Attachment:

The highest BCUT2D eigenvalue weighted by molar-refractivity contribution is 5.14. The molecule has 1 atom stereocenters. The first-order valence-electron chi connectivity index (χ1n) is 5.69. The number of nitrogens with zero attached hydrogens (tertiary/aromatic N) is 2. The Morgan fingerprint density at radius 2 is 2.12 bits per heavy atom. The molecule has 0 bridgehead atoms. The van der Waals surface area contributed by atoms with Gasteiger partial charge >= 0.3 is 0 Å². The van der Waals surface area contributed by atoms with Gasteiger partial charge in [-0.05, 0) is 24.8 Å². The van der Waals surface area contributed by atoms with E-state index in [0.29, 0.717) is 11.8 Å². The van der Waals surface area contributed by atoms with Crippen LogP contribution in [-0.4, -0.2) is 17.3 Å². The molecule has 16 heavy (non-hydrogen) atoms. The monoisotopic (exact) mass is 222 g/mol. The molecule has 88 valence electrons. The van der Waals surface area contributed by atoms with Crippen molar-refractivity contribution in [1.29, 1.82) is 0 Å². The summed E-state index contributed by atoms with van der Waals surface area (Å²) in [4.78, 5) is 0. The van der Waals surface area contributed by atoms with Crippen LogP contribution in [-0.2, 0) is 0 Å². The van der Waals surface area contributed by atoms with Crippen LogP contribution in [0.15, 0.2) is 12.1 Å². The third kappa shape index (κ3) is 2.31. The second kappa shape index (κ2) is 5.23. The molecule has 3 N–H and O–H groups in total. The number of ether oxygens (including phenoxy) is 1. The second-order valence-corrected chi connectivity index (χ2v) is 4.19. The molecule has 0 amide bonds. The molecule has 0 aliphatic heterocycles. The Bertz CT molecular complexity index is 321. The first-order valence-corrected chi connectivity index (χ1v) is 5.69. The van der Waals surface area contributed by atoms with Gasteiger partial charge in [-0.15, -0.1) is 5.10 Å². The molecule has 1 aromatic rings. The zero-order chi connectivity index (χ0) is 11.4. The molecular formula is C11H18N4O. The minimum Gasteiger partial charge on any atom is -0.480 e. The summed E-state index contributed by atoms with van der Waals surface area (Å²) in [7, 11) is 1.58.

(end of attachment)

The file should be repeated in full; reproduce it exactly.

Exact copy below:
The highest BCUT2D eigenvalue weighted by molar-refractivity contribution is 5.14. The molecule has 1 atom stereocenters. The first-order valence-electron chi connectivity index (χ1n) is 5.69. The number of nitrogens with zero attached hydrogens (tertiary/aromatic N) is 2. The Morgan fingerprint density at radius 2 is 2.12 bits per heavy atom. The molecule has 0 bridgehead atoms. The van der Waals surface area contributed by atoms with Gasteiger partial charge >= 0.3 is 0 Å². The van der Waals surface area contributed by atoms with Gasteiger partial charge in [-0.05, 0) is 24.8 Å². The van der Waals surface area contributed by atoms with E-state index in [0.29, 0.717) is 11.8 Å². The van der Waals surface area contributed by atoms with Crippen LogP contribution in [-0.4, -0.2) is 17.3 Å². The molecule has 16 heavy (non-hydrogen) atoms. The monoisotopic (exact) mass is 222 g/mol. The molecule has 88 valence electrons. The van der Waals surface area contributed by atoms with Crippen molar-refractivity contribution in [1.29, 1.82) is 0 Å². The summed E-state index contributed by atoms with van der Waals surface area (Å²) in [4.78, 5) is 0. The van der Waals surface area contributed by atoms with Crippen LogP contribution in [-0.2, 0) is 0 Å². The van der Waals surface area contributed by atoms with Crippen LogP contribution in [0.15, 0.2) is 12.1 Å². The third kappa shape index (κ3) is 2.31. The second kappa shape index (κ2) is 5.23. The molecule has 3 N–H and O–H groups in total. The number of ether oxygens (including phenoxy) is 1. The second-order valence-corrected chi connectivity index (χ2v) is 4.19. The molecule has 0 amide bonds. The molecule has 0 aliphatic heterocycles. The Bertz CT molecular complexity index is 321. The first-order valence-corrected chi connectivity index (χ1v) is 5.69. The van der Waals surface area contributed by atoms with Gasteiger partial charge in [-0.15, -0.1) is 5.10 Å². The molecule has 1 aromatic rings. The zero-order chi connectivity index (χ0) is 11.4. The molecular formula is C11H18N4O. The minimum Gasteiger partial charge on any atom is -0.480 e. The summed E-state index contributed by atoms with van der Waals surface area (Å²) in [7, 11) is 1.58.